All business entities within an industry should be required to pay, proportionately, for the construction and maintenance of all infrastructures needed for the proper functioning of that industry. For example, airlines should be required to pay for the construction and maintenance of airports, air traffic control centers and inspection and security systems, including the FAA. Roadway vehicle users (trucks, buses, cars, etc.) should be required to pay for the construction and maintenance of roads, signals, etc. The railroad industry and water transportation industry should pay for infrastructures needed or used for their respective needs and wants. Natural gas companies, water companies, telephone, fiber optic and cable companies should fund entirely all construction, maintenance and other costs associated with their respective infrastructures. As much as practical, each industry should require no external input of funding for its proper maintenance and support. All of the common infrastructures shared and used by companies within the same industry should be considered public goods (prohibited from private ownership), but managed almost entirely by the industry, with government oversight and large-scale planning approval.
To properly govern the decision-making process relating to the construction, maintenance and management of infrastructures which benefit multiple companies within an industry (such as airports, power line networks, etc.), a congress of representatives proportionately representing all businesses within the industry should convene on a regular basis (weekly or monthly, perhaps) to plan, design, and fund new projects, resolve disputes, discuss standardization issues, etc. Perhaps this congress could publish a periodical informing businesses within the industry of relevant news concerning the industry. Of course, civil government agencies would have the final authority, as they do now, to approve major industry construction projects, provide proper zoning for activities, etc.
Infrastructure Records Agency
Every company, business and industry should be required to keep track of where exactly all of their infrastructure and equipment is located, whether still in use or not and whether it is underground, undersea, in space or anywhere else. A government agency should be created specifically for the purpose of being a central repository for this type of information so that if anyone in the country is digging, drilling, tunneling, or otherwise working in an particular area that person could contact this agency and find out quickly if there are any power lines, water or gas lines, or any other kind of both active and retired infrastructures in the area where they are working. The database should not be available to the general public for security reasons, but only to people who can show they have a legitimate need for such information. Every company would be required to notify and file a report to this agency of any changes in the placement or status of their infrastructure.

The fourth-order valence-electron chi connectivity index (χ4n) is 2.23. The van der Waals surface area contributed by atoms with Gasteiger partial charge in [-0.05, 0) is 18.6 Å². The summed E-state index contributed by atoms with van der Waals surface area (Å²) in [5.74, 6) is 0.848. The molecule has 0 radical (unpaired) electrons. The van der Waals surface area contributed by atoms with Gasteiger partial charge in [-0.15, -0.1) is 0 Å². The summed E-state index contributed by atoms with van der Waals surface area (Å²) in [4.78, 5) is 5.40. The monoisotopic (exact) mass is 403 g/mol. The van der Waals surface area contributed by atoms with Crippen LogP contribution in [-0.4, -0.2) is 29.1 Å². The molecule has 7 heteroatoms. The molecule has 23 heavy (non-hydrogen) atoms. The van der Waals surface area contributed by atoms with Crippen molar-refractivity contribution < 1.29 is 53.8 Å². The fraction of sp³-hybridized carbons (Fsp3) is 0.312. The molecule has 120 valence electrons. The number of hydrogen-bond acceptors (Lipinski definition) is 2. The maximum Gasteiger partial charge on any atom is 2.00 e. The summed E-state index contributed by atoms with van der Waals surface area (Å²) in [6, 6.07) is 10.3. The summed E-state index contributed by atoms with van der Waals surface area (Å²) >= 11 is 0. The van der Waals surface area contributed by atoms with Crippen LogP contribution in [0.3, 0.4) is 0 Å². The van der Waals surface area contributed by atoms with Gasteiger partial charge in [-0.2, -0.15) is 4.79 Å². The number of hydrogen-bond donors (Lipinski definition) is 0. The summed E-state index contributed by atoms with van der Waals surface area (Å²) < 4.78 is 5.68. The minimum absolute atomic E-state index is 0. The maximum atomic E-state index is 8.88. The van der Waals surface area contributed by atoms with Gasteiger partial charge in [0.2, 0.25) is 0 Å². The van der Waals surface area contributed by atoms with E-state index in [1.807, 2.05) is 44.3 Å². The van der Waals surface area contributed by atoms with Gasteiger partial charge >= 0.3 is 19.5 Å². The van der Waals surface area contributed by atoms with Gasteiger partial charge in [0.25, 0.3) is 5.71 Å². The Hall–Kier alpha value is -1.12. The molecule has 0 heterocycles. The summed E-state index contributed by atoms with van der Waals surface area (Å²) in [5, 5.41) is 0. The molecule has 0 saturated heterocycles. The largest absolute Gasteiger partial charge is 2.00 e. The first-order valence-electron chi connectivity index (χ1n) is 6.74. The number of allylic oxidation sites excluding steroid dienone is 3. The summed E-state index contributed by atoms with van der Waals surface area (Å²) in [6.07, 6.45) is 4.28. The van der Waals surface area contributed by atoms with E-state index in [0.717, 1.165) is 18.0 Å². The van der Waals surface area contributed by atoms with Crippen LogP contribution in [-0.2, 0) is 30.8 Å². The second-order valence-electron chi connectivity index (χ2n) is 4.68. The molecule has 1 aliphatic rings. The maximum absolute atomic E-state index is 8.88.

Funding This Proposal
Each company would also be required to pay fees that would go to fund both the industry congress and this infrastructure records agency. This fee would be proportionately based, at least in part, on the amount of infrastructures, both in use and retired, that belong to that company and which would necessarily be on file with the infrastructure records agency. This proportional fee would generally mean that a company with twice as much infrastructure as another company would pay a fee that is twice as large. In cases where several companies may share the same infrastructures, such as electrical power companies, each company’s fee should be based on its share of usage of that infrastructure.
The fees charged to all the companies within an industry should be enough so that the total revenues generated result in financial self-sufficiency for all operations undertaken by the industry, including funding for the industry congress. The activities of the infrastructure records agency should also be fully funded by all the industries for which it compiles records. The rate charged for retired infrastructures should be at least the same as but perhaps significantly higher than the rate for active, in-use infrastructures. This would encourage companies to remove infrastructures that are no longer in use resulting in cleaner, uncluttered maps, greater peace of mind, and potentially less pollution of the environment.
Transitioning/Selling Privately Built Infrastructures To Industry Management
Companies who invested in and built infrastructures using their own money before such infrastructures were opened for industry-wide uses, should have the right to charge a fee from the subsequent companies to recover the original company’s inflation-adjusted costs of building the infrastructure(s) as well as to receive a reasonable return on its investment, maybe somewhere between 200% to 500% of the original investment. After proper compensation has been realized, the original company would become a participant just like all other companies in the industry.